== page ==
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Discussion Starter #1
I bought a set of router bushings to use on a dovetail template. There is a bit of "slop" when the bushings are in the hole in the template. I could center it by "eye" but is that good enough? Will they still make acceptable joints or would this create "slop" or joints that won't fit together?
Thanks,
Paul
 

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No! They should fit easily into the finger, but with no sideplay. What type, or name of Your dovetail jig, and the bushing might help.I have H.F. bushings, which are enexpensive, but they fit the jig well
 

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Your title refers to centering in the baseplate, but your question refers to the template.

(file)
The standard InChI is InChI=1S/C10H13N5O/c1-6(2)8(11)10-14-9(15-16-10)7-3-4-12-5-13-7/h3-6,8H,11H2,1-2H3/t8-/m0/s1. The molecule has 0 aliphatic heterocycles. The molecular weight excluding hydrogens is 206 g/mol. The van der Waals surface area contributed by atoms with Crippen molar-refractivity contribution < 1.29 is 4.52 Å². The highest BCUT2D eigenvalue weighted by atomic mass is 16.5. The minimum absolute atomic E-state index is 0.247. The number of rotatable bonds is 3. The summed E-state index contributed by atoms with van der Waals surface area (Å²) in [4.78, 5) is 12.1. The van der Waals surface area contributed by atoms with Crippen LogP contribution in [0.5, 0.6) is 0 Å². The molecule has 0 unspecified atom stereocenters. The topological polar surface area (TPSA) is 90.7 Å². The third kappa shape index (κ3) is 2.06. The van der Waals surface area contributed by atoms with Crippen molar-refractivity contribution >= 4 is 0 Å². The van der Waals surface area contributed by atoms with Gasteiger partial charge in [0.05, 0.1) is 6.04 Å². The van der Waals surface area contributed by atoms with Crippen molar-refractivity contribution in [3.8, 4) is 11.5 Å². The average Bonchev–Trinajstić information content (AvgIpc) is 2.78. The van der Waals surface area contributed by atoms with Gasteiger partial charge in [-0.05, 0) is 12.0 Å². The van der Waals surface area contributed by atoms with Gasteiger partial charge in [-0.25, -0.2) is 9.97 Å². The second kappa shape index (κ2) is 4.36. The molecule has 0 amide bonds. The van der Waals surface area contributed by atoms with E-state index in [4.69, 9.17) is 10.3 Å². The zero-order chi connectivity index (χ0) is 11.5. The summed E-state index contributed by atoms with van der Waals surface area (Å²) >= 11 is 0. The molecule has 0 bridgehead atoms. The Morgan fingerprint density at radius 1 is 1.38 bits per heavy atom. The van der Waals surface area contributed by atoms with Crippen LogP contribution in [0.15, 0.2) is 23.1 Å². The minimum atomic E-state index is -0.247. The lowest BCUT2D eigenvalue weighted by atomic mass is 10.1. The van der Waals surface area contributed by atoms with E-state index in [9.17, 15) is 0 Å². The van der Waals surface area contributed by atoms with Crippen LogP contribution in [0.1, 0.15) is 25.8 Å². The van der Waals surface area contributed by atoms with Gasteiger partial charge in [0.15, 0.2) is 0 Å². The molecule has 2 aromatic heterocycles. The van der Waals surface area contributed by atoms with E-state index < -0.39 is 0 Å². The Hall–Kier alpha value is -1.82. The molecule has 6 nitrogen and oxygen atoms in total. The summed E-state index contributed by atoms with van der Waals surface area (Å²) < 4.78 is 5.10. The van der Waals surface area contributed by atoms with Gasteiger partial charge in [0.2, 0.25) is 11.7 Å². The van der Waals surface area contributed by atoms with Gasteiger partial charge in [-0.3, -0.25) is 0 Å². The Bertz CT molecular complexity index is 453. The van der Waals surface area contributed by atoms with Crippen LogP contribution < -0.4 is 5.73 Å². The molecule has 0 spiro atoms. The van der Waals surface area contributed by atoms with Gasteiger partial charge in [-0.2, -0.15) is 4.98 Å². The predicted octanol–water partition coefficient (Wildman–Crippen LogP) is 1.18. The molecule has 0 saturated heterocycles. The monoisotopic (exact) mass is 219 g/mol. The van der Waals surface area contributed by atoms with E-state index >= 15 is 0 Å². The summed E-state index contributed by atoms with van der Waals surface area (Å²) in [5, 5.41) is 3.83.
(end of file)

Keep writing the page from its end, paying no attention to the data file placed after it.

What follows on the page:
To get good results the bushing needs to be centered in your router baseplate. Centering by eye is not good enough. To do this there is a centering tool available from the router manufacturers and also available from after market suppliers. It is basically a 1/4 or 1/2" precision ground shaft that fits into your router collet, plus a cone shaped piece with a 1/4 or 1/2" hole in the center. To use it you place the shaft in the router collet and tighten the collet. The other end of the shaft will extend through your router baseplate and/or bushing. Then you slide the cone on the end of the shaft with the narrower end of the cone facing toward the router. For centering the router baseplate, loosen the baseplate mounting screws and then push the cone into the center hole of the baseplate. The baseplate will be forced to center with respect to the router collet. While holding the cone tight against the baseplate, tighten the baseplate mounting screws. You can now remove the cone and the shaft. To center a router bushing in the baseplate, install the router bushing and then re-install the cone and shaft. Repeating the alignment process will now center the bushing with respect to the router collet. Tighten the router bushing and then remove the cone and the shaft from the collet.